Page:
Iris douglasiana

Douglas' iris

Habit: forms large clumps by reproducing vegatatively through underground creeping rhizomes. Individual plants have a few branches, stems are reddish in color sprouting evergreen leaves that are long and folded in half from the base lengthwise. Flower stems are branched with one to several flowers that are large and showy. Iris douglasiana has pale cream to light, dark lavender or deep reddish purple flowers that bloom from March to May. Fruit is an elongated capsule, triangular in cross section.

Ecology: found along the Pacific Coast in Oregon south to Santa Barbara, California.  Usually growing at low elevations in coastal meadows, and grassy open hillsides, mixed evergreen forest as well as bluffs.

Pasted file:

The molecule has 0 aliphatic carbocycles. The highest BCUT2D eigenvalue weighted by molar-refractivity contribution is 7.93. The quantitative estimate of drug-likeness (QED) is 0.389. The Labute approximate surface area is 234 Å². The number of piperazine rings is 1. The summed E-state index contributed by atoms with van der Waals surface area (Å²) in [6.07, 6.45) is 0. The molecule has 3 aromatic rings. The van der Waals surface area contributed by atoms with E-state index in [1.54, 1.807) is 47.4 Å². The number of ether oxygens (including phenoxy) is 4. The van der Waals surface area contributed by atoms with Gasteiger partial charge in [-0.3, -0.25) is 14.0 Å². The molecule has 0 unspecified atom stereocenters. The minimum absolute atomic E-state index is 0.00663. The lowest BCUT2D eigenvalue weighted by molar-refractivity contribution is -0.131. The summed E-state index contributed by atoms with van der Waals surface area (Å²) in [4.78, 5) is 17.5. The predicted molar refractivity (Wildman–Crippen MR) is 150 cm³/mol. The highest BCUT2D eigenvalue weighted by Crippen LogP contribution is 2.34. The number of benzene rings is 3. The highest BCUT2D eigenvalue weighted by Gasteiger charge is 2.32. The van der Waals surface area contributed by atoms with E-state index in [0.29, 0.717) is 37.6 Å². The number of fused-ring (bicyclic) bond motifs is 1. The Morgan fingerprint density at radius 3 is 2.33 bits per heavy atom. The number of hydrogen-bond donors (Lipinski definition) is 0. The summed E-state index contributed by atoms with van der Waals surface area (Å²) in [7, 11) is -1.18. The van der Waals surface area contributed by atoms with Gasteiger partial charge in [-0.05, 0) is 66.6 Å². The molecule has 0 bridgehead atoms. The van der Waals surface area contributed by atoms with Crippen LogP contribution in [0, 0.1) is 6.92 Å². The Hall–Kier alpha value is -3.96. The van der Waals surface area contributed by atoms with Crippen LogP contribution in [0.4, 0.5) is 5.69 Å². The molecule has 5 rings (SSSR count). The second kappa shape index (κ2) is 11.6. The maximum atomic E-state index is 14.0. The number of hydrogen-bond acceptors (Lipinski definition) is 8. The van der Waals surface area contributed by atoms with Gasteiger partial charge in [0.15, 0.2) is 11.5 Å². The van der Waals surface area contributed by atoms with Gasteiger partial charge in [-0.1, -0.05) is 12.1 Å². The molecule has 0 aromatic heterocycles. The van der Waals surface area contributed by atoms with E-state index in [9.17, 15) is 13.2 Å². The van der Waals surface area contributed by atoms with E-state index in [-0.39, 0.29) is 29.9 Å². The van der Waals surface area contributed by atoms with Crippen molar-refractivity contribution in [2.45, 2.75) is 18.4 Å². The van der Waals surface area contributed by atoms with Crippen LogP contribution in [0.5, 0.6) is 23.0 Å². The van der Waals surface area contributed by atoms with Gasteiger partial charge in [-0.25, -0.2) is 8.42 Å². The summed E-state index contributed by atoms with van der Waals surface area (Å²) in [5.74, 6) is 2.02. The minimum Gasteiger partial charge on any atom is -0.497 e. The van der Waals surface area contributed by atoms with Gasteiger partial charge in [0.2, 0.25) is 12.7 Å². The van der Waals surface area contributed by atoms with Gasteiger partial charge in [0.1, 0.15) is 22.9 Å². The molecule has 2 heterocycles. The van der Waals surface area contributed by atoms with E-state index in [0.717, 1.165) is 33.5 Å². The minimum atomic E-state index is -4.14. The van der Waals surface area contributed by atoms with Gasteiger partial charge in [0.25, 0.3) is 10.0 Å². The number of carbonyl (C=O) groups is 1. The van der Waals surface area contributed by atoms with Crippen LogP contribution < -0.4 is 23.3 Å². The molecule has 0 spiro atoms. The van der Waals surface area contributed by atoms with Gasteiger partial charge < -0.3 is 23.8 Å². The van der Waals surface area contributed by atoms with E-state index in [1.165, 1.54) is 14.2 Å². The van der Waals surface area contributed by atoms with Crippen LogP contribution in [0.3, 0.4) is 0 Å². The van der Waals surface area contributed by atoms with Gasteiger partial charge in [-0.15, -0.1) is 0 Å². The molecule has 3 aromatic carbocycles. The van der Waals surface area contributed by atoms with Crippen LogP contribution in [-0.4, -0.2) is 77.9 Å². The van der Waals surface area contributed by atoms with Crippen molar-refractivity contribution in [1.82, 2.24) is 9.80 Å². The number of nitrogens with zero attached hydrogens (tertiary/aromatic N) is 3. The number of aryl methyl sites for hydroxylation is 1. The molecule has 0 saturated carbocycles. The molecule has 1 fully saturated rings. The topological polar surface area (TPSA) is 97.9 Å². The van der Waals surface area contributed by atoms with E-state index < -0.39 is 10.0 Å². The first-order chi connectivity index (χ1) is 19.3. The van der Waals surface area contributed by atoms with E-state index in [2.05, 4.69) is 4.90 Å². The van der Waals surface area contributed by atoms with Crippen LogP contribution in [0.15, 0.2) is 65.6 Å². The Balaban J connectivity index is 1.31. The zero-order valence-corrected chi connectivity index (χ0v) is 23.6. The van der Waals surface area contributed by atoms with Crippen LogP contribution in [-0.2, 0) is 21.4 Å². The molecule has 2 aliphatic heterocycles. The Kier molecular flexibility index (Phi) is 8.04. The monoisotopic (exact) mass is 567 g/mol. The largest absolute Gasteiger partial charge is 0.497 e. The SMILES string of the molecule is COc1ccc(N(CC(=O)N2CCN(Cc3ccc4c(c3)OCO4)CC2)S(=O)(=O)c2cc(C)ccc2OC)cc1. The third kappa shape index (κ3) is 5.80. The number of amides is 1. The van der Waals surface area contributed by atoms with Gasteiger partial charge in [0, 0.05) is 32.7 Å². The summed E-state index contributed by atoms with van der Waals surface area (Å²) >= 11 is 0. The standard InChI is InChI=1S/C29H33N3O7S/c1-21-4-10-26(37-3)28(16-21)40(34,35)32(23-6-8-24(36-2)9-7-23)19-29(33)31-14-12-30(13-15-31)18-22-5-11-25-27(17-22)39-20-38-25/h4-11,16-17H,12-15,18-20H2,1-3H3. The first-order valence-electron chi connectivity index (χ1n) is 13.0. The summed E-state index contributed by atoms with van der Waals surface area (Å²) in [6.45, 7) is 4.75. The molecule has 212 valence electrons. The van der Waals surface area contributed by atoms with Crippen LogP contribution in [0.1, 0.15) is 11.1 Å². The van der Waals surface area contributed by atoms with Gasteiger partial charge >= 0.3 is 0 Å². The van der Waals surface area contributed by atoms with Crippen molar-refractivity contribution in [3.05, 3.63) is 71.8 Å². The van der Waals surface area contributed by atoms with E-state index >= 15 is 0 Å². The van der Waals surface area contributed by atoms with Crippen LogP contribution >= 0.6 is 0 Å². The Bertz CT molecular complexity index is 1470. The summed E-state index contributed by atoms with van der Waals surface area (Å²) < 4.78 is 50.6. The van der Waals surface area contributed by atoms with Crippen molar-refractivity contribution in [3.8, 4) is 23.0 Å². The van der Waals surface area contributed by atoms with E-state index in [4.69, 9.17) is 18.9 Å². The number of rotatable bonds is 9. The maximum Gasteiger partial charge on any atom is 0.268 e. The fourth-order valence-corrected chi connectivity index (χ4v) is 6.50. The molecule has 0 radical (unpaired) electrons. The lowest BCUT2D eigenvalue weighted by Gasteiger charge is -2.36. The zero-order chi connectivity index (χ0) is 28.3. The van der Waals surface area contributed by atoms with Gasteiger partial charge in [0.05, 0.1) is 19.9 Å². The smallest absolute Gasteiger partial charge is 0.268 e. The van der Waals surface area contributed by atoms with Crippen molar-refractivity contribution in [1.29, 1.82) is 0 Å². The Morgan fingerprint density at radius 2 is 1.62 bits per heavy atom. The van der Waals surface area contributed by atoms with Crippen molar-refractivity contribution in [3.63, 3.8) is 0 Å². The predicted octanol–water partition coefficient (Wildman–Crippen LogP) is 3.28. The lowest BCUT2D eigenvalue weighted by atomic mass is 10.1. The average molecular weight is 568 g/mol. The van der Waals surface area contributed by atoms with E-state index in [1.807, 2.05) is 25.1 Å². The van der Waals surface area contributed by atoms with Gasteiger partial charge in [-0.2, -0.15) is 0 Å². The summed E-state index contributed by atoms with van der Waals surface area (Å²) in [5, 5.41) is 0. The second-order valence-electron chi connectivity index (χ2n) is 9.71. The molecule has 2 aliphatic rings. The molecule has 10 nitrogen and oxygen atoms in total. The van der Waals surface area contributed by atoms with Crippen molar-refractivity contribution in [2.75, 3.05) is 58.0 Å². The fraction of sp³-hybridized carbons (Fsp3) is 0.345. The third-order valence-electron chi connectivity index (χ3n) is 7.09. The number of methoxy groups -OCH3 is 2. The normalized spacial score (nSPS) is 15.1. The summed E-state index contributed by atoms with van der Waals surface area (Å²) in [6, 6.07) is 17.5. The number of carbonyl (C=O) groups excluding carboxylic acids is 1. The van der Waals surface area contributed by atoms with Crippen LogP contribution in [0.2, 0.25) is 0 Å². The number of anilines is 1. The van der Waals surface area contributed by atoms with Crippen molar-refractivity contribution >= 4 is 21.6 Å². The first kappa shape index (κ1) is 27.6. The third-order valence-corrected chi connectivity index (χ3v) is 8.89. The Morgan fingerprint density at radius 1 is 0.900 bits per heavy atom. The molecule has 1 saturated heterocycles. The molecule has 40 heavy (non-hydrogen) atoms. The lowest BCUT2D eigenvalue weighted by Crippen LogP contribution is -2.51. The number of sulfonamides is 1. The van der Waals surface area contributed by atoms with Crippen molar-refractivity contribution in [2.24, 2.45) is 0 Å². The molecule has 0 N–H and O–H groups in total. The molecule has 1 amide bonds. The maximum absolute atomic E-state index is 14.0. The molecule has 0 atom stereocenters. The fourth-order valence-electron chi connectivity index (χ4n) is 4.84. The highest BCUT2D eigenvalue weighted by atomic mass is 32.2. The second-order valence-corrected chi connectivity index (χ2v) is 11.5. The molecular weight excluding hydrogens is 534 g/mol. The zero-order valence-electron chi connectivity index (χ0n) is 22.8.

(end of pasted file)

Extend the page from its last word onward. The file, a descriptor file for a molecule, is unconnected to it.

Growing Conditions: full sun to partial shade, moist to dry well-drained soil, with high organic matter. Tolerates coastal conditions and drought as well as seasonal flooding.

It can be used for rock gardens, ground cover, borders, wetlands, ponds, and streams. Native irises are free flowering, most are long lived, require very little attention, and provide an abundance of seeds. Iris flowers attract insects and birds and provide nectar to hummingbirds.


Evergreen Herbaceous Perennial
1-3 ft (0.3-1 m)
2-4 ft (0.6-1.2m)
USDA Zones:

Native Habitat

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